Technology Partnerships:

Many companies start their technology partner program at the same time as their customer APIs. In the beginning, tech partner programs can be extremely limited because they don’t have great APIs, have to do all the work in house for integrations, and don’t have a dedicated team. Early on, Technology Partnerships are just bespoke integrations with a formalized relationship, but the goal of this phase is to make the program scalable and efficient. One key focus is to move from building all integration yourself to enabling 3rd parties to build directly, which removes you as the bottleneck. At the same time, focus on creating repeatable partnership motions, standardizing your program, and cleaning up your APIs. Once this is all in place, you will have the foundation to start creating your platform ecosystem. Companies can be here for 1-3 years.

Platform Ecosystem:

This stage is when you have standardized everything related to technology partners and those partners can build the full integration without (much) intervention or assistance. This is where companies can start to truly grow at an exponential rate because they are no longer the bottleneck and explore monetizing your program through direct partner sales. During this stage you need to focus on scale, refinement, and developer/partner success. Maybe you will start to see billions of revenue flowing to your partners, who only exist because you do?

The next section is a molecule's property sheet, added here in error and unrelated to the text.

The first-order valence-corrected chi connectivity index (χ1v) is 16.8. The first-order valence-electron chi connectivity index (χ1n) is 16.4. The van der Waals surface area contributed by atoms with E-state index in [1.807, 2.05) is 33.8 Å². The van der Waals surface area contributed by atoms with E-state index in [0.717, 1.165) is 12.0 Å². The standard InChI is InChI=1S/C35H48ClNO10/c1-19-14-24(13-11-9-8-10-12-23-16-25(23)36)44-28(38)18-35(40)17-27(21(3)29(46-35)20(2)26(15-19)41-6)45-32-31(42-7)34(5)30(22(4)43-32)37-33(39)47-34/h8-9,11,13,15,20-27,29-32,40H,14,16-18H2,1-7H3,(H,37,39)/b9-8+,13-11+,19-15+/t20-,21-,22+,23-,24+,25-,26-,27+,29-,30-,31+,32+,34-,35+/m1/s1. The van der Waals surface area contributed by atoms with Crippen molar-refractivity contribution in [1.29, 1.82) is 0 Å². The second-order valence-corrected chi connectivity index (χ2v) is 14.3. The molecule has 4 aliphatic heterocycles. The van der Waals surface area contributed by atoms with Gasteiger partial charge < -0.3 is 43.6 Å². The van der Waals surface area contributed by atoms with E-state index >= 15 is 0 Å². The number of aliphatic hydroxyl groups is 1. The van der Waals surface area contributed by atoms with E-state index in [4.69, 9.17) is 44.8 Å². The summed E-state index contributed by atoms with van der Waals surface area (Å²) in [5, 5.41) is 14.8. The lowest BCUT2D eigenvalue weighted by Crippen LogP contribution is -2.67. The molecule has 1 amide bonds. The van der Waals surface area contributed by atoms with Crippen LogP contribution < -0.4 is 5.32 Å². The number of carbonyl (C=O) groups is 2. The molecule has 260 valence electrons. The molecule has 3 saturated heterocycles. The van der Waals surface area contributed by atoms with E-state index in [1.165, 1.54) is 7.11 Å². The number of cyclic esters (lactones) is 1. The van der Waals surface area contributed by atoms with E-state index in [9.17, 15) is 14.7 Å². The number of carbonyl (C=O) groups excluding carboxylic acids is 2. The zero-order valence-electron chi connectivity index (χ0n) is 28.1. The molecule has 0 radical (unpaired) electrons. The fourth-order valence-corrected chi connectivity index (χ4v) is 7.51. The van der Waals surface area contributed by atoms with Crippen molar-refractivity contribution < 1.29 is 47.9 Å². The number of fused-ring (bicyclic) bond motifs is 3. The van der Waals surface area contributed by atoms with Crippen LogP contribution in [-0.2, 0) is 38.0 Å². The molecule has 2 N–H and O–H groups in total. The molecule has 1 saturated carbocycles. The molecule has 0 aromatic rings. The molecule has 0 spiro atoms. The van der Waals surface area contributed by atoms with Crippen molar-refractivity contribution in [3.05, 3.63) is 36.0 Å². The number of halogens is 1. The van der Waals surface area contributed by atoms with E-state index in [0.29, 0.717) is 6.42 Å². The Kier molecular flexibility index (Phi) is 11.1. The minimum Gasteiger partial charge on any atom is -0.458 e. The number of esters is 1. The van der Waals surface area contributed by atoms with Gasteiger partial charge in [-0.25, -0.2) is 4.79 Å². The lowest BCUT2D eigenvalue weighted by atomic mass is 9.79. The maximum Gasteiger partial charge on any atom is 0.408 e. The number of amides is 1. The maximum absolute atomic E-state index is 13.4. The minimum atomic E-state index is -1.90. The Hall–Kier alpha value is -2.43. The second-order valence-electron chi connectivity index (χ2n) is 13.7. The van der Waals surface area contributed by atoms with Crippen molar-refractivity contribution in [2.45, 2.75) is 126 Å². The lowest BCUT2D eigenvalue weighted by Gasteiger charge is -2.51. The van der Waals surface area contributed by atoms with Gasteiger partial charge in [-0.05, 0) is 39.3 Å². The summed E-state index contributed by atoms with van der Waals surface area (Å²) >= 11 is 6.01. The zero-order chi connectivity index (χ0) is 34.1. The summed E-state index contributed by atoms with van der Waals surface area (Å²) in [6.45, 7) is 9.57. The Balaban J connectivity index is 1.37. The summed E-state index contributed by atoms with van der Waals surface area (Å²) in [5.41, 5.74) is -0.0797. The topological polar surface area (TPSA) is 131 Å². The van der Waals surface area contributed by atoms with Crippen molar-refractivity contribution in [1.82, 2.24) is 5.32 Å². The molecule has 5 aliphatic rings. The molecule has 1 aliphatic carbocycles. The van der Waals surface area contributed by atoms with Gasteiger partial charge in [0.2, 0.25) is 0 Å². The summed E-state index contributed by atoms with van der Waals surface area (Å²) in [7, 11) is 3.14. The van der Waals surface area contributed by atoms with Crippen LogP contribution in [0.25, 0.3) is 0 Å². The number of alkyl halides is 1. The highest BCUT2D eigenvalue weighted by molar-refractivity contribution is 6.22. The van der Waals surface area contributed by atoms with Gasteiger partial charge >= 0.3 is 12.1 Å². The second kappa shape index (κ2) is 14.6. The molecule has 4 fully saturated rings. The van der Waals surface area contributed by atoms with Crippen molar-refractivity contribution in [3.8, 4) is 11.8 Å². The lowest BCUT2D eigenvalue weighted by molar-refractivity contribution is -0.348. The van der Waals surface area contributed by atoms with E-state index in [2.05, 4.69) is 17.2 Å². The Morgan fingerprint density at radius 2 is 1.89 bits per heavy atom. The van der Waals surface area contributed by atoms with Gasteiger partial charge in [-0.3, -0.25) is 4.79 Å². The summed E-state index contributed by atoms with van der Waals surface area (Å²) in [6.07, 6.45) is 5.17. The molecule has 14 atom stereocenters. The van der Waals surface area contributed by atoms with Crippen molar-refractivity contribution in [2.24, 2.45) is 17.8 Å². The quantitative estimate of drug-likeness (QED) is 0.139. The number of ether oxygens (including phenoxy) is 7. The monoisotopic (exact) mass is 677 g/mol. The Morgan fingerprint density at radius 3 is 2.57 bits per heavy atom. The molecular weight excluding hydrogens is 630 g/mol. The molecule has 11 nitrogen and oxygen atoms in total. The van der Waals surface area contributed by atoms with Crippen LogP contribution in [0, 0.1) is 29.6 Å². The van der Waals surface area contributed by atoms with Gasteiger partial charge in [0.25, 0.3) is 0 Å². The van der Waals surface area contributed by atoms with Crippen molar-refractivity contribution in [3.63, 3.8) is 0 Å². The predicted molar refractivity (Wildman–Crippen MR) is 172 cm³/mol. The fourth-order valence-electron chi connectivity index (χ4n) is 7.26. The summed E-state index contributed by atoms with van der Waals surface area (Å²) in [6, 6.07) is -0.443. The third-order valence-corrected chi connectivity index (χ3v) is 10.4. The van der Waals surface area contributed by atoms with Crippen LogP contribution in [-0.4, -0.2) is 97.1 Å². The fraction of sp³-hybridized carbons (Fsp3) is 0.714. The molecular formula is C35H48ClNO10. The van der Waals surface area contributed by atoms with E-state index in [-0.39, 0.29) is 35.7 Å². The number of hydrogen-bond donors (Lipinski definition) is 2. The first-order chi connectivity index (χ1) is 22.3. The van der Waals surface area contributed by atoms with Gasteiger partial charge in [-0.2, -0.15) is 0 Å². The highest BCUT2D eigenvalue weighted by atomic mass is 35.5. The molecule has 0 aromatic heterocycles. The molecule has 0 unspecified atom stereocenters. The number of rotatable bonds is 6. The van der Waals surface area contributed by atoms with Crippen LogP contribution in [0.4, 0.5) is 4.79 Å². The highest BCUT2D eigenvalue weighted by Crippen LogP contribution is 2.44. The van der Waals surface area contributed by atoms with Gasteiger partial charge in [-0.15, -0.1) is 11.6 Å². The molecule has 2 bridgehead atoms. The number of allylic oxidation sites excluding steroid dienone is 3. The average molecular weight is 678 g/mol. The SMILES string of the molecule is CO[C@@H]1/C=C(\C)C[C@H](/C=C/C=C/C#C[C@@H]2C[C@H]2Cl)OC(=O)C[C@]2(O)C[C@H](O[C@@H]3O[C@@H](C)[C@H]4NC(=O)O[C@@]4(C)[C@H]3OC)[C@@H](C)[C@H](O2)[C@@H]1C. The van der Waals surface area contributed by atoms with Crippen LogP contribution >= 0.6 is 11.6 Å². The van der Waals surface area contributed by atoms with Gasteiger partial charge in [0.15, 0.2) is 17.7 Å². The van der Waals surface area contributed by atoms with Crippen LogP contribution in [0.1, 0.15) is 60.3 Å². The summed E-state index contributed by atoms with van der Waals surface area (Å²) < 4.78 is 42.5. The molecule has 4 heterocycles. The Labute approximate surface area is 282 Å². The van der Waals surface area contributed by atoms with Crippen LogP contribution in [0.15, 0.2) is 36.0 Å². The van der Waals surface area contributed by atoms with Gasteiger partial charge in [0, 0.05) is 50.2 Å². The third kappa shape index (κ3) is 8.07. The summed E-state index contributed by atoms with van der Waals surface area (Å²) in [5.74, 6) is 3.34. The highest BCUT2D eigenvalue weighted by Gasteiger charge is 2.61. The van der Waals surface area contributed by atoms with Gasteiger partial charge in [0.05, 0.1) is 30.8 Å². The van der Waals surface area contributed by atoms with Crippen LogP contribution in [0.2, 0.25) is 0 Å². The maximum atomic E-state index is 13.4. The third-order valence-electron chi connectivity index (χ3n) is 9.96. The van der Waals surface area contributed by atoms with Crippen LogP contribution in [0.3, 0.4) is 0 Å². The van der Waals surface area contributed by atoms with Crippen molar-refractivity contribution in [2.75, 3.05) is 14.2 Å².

You cannot skip directly here because you have to learn from each of the previous stages and create process and support at those stages. When you are building bespoke integrations you learn from those other companies’ programs and develop the muscle to go to market with your integrations. When you build customer APIs you learn how to support 3rd parties using your data and how to deliver success. When you launch a Technology Partner Program, you learn what is important to your partners from a program perspective and how to create meaningful relationships with 3rd parties. You tie all of that together to create a platform ecosystem that can grow and scale quickly while bringing value and success to all of your partners.

Conclusion:

Hopefully the above helps to lay out, at a high level, the platform ecosystem and common stages to get there. The platform ecosystem elevates companies above their competitors because it creates a way for them to become the core solution that everything else works around. At this point they are no longer just a part of the ecosystem, they start to define it.

Today most companies believe that they don’t need to show off their integrations and partners until they have a platform ecosystem. That is not true. Your customers care from day 1 who your partners are and how you fit into their ecosystem. This can be a hard problem to solve because building a partner marketplace takes time and resources away from other priorities. That is why we built Partner Fleet, so that companies can create a beautiful marketplace without taking the marketing and engineering teams from their priorities.